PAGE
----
The use of thermography can display images beyond the capabilities of the human eye. Wherever heat radiates, the screening will show it in color or shades of black and white. Firefighters use it to see through the smoke in a burning building. It is used in some physiological tests and building construction. It is safe to use because it does not produce radiation and it is noninvasive.
Thermography is used to diagnose vascular disease, neuromusculoskeletal disorders and breast tumors. It collects imaging from 5 to 8 feet away from the body and is capable of producing thousands of pictures using infrared light. Thermography can measure the heat that is given off by soft tissue. It can then be compared to another area of the body with the same structure, such as the right arm compared to the left arm. It can detect blood flow before and after exercise, showing if blockages are present. Breast cancer detection has proven to be accurate in 84 percent of cases through the use of thermography. The problem is that images are hard to interpret and require a very well-trained professional.
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The cost of the equipment is often beyond the resources of the typical medical community, such as the neighborhood hospital. Accurate temperature is hard to measure because of emissivites, the power of a surface to emit heat by radiation. Camera accuracy is only +-2 percent.
The National Aeronautics and Space Administration (NASA) used IR Thermography to measure surface temperature. It has been used successfully in wind and pressure tunnels. The disadvantages, according to NASA, are the difficulty to obtain accurate data from models that have less thermophysical and radiometric properties. Retrieving accurate data can require infrared-transmitting optics that are not always available. Cameras are not suited for very low temperatures below -50 degrees C. The cost of the equipment and the expertise of interpretation is a disadvantage of the practice, as it is in the medical community.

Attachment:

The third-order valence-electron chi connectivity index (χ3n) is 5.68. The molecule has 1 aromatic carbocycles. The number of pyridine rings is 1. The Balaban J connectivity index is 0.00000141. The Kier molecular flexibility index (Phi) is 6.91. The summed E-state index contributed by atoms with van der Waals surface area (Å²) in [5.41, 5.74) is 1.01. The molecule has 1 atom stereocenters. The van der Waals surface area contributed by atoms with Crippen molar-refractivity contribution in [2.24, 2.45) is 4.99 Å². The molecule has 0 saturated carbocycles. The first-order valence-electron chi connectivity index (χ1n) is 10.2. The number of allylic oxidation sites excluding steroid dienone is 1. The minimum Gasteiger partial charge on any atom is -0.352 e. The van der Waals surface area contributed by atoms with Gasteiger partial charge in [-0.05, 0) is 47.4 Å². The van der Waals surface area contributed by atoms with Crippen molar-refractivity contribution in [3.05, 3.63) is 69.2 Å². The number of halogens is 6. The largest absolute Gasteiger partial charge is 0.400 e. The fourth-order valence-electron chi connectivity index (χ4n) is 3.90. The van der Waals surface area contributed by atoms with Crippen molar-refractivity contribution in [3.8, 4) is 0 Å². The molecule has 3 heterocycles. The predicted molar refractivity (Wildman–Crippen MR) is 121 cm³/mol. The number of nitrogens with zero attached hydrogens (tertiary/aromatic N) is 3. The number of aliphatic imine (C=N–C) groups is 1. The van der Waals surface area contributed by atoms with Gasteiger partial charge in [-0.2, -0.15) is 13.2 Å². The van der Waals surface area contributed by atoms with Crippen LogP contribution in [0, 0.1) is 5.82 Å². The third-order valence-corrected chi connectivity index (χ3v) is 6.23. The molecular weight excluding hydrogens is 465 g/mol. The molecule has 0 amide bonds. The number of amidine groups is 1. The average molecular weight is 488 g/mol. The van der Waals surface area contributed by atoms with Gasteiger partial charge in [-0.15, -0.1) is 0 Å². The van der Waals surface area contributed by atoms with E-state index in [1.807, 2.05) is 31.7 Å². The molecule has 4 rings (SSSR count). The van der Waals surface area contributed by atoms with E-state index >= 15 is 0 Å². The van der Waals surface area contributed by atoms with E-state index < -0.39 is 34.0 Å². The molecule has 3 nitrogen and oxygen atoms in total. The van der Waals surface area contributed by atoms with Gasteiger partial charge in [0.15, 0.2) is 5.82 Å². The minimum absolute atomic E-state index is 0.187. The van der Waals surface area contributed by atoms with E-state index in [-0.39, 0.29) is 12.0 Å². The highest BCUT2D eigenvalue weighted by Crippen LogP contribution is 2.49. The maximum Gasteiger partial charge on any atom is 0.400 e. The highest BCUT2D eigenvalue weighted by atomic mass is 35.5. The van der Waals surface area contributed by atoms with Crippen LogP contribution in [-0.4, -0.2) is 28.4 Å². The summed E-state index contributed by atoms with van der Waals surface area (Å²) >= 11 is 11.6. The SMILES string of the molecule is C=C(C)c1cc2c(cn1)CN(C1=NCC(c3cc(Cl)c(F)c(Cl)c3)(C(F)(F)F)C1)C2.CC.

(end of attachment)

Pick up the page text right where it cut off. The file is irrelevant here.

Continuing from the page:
Disadvantages to using thermography in construction can be caused by errors during the collection of data. For example; if collecting data on a roof, it should be taken into consideration that the east side will cool down last as compared to the rest of the roof. This can make some areas of the roof ready for scanning moisture, while the east side will not be ready.
Debris on a roof, such as leaves and twigs, will retain heat longer than the shingles. Another item to consider is equipment on gravel roofs, such as HVAC units. These items emit heat, so the surrounding areas will maintain a higher temperature than the rest of the roof. Collecting data from electrical sources requires diligence in avoiding errors, such as those obtained from reflections. Body heat can reflect off of a transformer or lightbulb.
Thermal pictures should always relate the same angle as the visual view. Failure to do so can result in a misdiagnosis of problem fixtures, such as electric boxes.